9 UIFSA – 2008 Model Act § 102 - Definitions (continued) (6) “Foreign support order” means a support order of a foreign tribunal. (7) “Foreign tribunal” means a court, administrative agency, or quasi-judicial entity of a foreign country which is authorized to establish, enforce, or modify support orders or to determine parentage of a child. The term includes a competent authority under the Convention. (8) “Home state” means the state or foreign country in which a child lived with a parent or a person acting as parent for at least six consecutive months immediately preceding the time of filing of a [petition] or comparable pleading for support and, if a child is less than six months old, the state or foreign country in which the child lived from birth with any of them. A period of temporary absence of any of them is counted as part of the six-month or other period.

10 UIFSA 2008 Article 6 Part 4 REGISTRATION AND MODIFICATION OF FOREIGN CHILD-SUPPORT ORDER § 615. JURISDICTION TO MODIFY CHILD-SUPPORT ORDER OF FOREIGN COUNTRY OR POLITICAL SUBDIVISION. (a) Except as otherwise provided in Section 711, If if a foreign country or political subdivision that is a State will not or may not modify its order lacks or refuses to exercise jurisdiction to modify its child-support order pursuant to its laws, a tribunal of this State state may assume jurisdiction to modify the child- support order and bind all individuals subject to the personal jurisdiction of the tribunal whether or not the consent to modification of a child-support order otherwise required of the individual pursuant to Section 611 has been given or whether the individual seeking modification is a resident of this State state or of the foreign country or political subdivision. (b) An order issued by a tribunal of this state modifying a foreign child- support order pursuant to this section is the controlling order.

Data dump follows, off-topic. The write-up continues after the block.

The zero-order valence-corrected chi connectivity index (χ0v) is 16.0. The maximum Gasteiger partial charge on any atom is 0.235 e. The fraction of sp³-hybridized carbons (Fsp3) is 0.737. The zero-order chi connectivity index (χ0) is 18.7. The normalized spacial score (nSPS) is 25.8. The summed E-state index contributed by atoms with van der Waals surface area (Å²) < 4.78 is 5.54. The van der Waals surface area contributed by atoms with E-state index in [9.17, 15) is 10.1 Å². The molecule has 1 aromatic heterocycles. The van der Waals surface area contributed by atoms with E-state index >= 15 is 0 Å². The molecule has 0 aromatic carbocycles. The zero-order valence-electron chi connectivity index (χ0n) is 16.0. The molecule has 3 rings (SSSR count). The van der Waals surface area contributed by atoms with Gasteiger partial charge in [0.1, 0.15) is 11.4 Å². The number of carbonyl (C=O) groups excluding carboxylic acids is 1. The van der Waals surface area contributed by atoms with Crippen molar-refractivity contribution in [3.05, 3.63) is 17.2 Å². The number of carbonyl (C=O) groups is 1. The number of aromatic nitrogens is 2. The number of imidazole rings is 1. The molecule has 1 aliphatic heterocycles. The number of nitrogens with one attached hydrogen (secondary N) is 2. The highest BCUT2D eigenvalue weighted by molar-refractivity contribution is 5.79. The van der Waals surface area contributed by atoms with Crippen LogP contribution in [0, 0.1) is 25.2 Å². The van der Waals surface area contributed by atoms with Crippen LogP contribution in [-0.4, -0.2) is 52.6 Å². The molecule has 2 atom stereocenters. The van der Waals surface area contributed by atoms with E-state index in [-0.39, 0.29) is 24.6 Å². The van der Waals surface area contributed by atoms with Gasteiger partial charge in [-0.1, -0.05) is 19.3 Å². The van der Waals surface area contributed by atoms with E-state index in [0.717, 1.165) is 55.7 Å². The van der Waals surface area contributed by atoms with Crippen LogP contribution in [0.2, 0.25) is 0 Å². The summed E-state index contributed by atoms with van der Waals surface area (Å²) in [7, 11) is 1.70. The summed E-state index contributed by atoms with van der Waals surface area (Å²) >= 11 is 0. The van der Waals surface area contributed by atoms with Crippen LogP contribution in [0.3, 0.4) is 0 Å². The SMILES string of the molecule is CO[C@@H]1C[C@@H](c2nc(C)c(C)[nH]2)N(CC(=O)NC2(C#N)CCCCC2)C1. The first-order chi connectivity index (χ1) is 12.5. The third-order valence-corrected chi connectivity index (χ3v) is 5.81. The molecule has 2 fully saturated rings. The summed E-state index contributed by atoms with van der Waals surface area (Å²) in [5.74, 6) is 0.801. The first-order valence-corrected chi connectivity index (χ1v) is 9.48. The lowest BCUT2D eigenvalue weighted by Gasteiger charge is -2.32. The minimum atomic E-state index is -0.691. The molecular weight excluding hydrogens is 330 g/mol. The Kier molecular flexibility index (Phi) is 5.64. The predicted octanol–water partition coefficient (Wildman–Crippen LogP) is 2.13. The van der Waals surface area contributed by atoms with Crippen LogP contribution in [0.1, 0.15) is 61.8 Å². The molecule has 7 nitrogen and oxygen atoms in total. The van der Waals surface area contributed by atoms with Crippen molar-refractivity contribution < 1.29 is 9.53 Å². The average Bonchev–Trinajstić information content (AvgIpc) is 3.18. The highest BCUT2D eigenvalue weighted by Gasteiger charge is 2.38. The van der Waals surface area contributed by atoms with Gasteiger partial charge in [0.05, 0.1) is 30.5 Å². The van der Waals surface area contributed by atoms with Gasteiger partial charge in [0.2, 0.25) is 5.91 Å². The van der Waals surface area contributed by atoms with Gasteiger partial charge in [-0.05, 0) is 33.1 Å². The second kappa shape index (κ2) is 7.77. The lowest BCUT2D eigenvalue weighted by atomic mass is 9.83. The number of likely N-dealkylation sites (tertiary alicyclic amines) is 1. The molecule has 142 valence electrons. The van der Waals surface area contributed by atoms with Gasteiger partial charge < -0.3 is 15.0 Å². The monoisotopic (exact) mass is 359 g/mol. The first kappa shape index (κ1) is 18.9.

11 UIFSA - 2008 ARTICLE 7 SUPPORT PROCEEDING UNDER THE CONVENTION Introductory Comment - This article contains provisions adapted from the Convention that could not be readily integrated into the existing body of Articles 1 through 6. For the most part, extending the coverage of UIFSA (2008) to foreign countries was a satisfactory solution to merge the appropriate Convention terms into this act. In understanding this process, it must be clearly stated that the terms of the Convention are not substantive law.... Thus, the ultimate enforcement of the treaty in the United States will be dependent on the enactment of both federal and state legislation. This act is predicated on the principle that the enactment of UIFSA (2008) will effectively implement the Convention through state law by amending Articles 1 through 6, plus the addition of this article. This will encourage international cooperation by emulating the interstate effect of UIFSA for international cases, especially those affected by the Convention.


13 Contest of registration or enforcement – DEFENSES UIFSA 1996 § 607 a)A party contesting the validity or enforcement of a registered order or seeking to vacate the registration has the burden of proving one or more of the following defenses: (1) The issuing tribunal lacked personal jurisdiction over the contesting party; (2) the order was obtained by fraud; (3) the order has been vacated, suspended or modified by a later order; (4) the issuing tribunal has stayed the order pending appeal;